You'll probably grow into it just fine. You can usually be back in the air within 6-12 months when you don't (mostly broken tibia/fibulas and femurs which have been too numerous to count; I only know a couple guys who broke their backs and just one that got paralyzed exeeding Brian Germain's Wingloading Never Exceed formula of 1.0 + .1 for each 100 jumps with adjustments down for small canopies, currency, altitude, etc).

A pound per square foot is not very exciting landing straight ahead in a wide open grassy field. The problem is that sooner or later you'll have some one "cut you off", not see an obstacle like a barbed wire fence until you're real low, have a bad spot, etc. and land some place else where you may find that it's at least a third bigger than you need to add an extra bend to your leg with an uneven landing area, 1500 jumps, and better than pro-rating accuracy skills (see attached; .75 pounds/square foot)

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I started jumping my first rig on my 35th jump. It is also good forward planning to have a container that would accommodate a canopy one size smaller (i.e. the Javelin that holds a 190 can also hold a 170).



Most containers with the closing loop mounted on the reserve container and not the bottom flap will accomodate two down sizes, but it doesn't matter.

Used mains and rigs depreciate about $1/jump each. If you're patient shopping you'll spend the same money regardless of how many rigs and mains you go through getting to the smallest size you'll want to jump. If you do a better job shopping and selling you may even make a small profit.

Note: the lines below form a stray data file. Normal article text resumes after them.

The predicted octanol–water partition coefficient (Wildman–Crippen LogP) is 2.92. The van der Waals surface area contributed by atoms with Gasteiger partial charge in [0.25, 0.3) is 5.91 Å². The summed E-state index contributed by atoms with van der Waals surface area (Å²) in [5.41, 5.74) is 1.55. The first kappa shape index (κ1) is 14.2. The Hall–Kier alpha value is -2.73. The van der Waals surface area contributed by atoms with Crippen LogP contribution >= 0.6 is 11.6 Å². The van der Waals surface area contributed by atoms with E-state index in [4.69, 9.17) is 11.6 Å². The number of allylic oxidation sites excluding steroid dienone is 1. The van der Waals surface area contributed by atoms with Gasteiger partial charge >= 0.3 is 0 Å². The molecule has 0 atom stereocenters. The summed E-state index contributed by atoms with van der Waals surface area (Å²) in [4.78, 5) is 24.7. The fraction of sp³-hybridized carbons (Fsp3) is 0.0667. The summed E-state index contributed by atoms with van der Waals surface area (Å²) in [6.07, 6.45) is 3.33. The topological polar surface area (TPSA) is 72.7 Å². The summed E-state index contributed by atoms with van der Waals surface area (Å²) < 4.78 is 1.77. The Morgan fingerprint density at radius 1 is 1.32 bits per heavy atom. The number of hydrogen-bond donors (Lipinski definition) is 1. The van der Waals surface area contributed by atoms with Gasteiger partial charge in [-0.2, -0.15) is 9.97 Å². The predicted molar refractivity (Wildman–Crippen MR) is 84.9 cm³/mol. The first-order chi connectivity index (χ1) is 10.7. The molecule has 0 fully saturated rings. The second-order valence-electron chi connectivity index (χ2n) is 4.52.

If you're one of the many people who break themselves and live in the United States, you'll be out thousands of dollars when you only have typical disability (paying 60% of wages with a 1 week exclusionary period) and health (deductable + only 80% coverage until you hit your co-insurance of a few thousand dollars) insurance. (the price tag doesn't include what you'll spend for a new harness if the paramedics have to cut you out).

If you live some place with socialized medicine it might not be that bad financially but you'll need new jumpsuits after you've grown too fat from being unable to exercise with nothing better to do than drink beer.

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Yes, agreed that 1.15 can provide more lively landings than needed and possibly outright unsafe for some people. Also, I live and nearly always jump at sea level, so I didn’t consider altitude – good note. I intended and left out the word “maximum” as my non-expert opinion believes this should be the most for a new jumper not the recommended. I agree that 1.0 would be far friendlier, but would also be outgrown sooner. This worked for me and I was extremely happy.

However, your rantings on health care?? In the UK, in addition to income tax we pay 11% National Insurance tax. If you’re piss poor you’ll be making out like a champ, however if you have a considerable income it’s the most expensive health insurance in the world. Neither system really works: US: best stuff, but too expensive, UK: lower cost but quality not worth having. We should all move to Switzerland – they’re sorted and they’ve got some good dropzones.
"Pain is the best instructor, but no one wants to attend his classes"